The soccer player made a remarkably quick recovery, playing a match (with facial protection) only three weeks after this serious injury.  How’s that for mending the wound!  Those sports clinicians would make Asclepius proud!

The journal’s Case Reports editor looks for discussions of novel pathologies or treatments.  Most of our submissions are solid but must be turned away because they do not follow our strict criteria for consideration of publication for these type of reports.  Our Case Report for the most recent, July 2014 CJSM is a good example of  what we look for when deciding to publish.  The case deals with the use of pulsed ultrasound (LIPUS) in the successful treatment of a delayed union of a hook of the hamate fracture.  We thought this was an uncommon enough pathology, with a novel treatment approach, to be considered worthy of publication.

And now,  I head back to writing the chapter.  A September 1 deadline is looming.  With football season nigh (first game is Friday evening August 29), soon enough I won’t be writing (or reading) about such injuries……I’ll be too busy handling them on the sideline!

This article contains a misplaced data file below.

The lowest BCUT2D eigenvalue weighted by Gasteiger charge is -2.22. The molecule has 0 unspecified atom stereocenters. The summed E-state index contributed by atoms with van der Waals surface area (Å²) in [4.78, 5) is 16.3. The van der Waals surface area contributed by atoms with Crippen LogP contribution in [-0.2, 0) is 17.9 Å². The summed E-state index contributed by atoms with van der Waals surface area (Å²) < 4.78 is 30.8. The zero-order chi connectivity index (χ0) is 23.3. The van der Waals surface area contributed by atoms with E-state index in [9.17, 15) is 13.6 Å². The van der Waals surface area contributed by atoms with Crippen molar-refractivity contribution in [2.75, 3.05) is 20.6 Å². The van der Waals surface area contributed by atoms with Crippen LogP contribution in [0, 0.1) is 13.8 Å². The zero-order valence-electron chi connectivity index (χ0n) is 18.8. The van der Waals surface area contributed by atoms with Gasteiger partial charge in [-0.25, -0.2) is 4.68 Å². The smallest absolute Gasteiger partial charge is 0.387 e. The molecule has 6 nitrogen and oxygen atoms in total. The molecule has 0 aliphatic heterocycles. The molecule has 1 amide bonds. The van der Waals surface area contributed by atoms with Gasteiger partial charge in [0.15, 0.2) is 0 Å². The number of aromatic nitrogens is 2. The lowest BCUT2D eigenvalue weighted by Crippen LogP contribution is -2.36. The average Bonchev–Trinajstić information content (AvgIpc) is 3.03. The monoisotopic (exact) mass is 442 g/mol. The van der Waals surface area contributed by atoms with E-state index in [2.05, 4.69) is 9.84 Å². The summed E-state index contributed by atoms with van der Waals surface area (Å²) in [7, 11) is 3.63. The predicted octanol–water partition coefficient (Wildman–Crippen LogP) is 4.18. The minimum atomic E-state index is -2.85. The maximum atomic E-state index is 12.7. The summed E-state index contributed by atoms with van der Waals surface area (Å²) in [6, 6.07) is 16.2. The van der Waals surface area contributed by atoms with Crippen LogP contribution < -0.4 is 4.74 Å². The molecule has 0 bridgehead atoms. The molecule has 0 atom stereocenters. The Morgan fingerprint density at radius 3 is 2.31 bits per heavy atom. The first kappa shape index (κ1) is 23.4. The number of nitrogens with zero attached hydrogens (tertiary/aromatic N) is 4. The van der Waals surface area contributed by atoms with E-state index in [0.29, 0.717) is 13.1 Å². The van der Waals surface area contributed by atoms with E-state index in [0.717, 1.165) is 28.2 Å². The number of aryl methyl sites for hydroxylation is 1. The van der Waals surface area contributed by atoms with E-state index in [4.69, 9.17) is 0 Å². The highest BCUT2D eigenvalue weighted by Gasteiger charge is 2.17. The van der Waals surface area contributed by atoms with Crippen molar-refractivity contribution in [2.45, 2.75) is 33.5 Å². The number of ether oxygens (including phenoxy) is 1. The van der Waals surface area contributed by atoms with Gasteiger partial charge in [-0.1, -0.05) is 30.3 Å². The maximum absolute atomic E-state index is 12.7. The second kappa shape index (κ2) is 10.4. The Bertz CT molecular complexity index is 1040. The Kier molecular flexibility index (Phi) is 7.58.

There’s a lot coming up both in the world of sports (US Open tennis, the first kickoff of the American football season….) and the world of sports medicine (our 5th edition of CJSM for the year is about to publish). I have some great guests lined up for some upcoming podcasts.  It will be a great fall.  See you again soon on-line!


New Concussion Research from CJSM


claire and katie

With the dog days of summer come concussions. And with concussions come research!

I think of August as the ‘lull before the storm':  with the dog days of summer come two-a-days in American football.  Around the country, the school  fields fill with kids playing the most popular contact sport in the U.S.:  football, to an American; ‘gridiron football’ to the rest of the world.

And with these days we begin, in our clinics, to see a steady, inexorable rise in the number of concussions to be evaluated. By mid-September, we can’t seem to open enough clinic space to see everyone clamoring to get in.

Last year, at this time, I wrote a post on the freely available concussion offerings we have at CJSM, and I am re-posting that entry(see what follows this new entry, below) for folks to read and see what we have in store when you visit the main website.